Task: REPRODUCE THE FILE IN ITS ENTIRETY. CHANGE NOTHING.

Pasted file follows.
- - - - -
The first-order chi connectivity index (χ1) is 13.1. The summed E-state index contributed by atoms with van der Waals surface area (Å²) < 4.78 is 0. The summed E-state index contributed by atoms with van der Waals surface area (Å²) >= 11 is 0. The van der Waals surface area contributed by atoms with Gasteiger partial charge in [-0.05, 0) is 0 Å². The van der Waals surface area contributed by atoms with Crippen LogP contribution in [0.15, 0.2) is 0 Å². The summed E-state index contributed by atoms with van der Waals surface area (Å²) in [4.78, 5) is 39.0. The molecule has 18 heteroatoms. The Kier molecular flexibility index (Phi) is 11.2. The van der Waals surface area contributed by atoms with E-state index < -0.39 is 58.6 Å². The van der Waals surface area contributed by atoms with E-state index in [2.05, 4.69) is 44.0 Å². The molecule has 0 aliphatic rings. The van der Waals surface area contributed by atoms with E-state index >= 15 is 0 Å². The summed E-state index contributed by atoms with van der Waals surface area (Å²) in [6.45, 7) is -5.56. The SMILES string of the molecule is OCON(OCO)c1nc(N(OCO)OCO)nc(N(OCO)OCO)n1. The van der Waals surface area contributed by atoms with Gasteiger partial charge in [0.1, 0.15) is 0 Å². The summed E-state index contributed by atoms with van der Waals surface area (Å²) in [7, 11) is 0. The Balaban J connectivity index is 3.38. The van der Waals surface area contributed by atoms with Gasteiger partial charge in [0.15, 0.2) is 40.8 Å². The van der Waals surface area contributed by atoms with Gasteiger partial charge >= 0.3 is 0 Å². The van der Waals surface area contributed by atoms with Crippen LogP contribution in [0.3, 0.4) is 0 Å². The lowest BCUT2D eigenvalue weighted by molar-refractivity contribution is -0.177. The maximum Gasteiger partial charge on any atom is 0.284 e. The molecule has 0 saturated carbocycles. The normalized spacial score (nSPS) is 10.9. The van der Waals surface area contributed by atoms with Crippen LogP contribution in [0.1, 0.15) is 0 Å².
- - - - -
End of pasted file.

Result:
The first-order chi connectivity index (χ1) is 13.1. The summed E-state index contributed by atoms with van der Waals surface area (Å²) < 4.78 is 0. The summed E-state index contributed by atoms with van der Waals surface area (Å²) >= 11 is 0. The van der Waals surface area contributed by atoms with Gasteiger partial charge in [-0.05, 0) is 0 Å². The van der Waals surface area contributed by atoms with Crippen LogP contribution in [0.15, 0.2) is 0 Å². The summed E-state index contributed by atoms with van der Waals surface area (Å²) in [4.78, 5) is 39.0. The molecule has 18 heteroatoms. The Kier molecular flexibility index (Phi) is 11.2. The van der Waals surface area contributed by atoms with E-state index < -0.39 is 58.6 Å². The van der Waals surface area contributed by atoms with E-state index in [2.05, 4.69) is 44.0 Å². The molecule has 0 aliphatic rings. The van der Waals surface area contributed by atoms with E-state index >= 15 is 0 Å². The summed E-state index contributed by atoms with van der Waals surface area (Å²) in [6.45, 7) is -5.56. The SMILES string of the molecule is OCON(OCO)c1nc(N(OCO)OCO)nc(N(OCO)OCO)n1. The van der Waals surface area contributed by atoms with Gasteiger partial charge in [0.1, 0.15) is 0 Å². The summed E-state index contributed by atoms with van der Waals surface area (Å²) in [7, 11) is 0. The Balaban J connectivity index is 3.38. The van der Waals surface area contributed by atoms with Gasteiger partial charge in [0.15, 0.2) is 40.8 Å². The van der Waals surface area contributed by atoms with Gasteiger partial charge >= 0.3 is 0 Å². The van der Waals surface area contributed by atoms with Crippen LogP contribution in [0.3, 0.4) is 0 Å². The lowest BCUT2D eigenvalue weighted by molar-refractivity contribution is -0.177. The maximum Gasteiger partial charge on any atom is 0.284 e. The molecule has 0 saturated carbocycles. The normalized spacial score (nSPS) is 10.9. The van der Waals surface area contributed by atoms with Crippen LogP contribution in [0.1, 0.15) is 0 Å².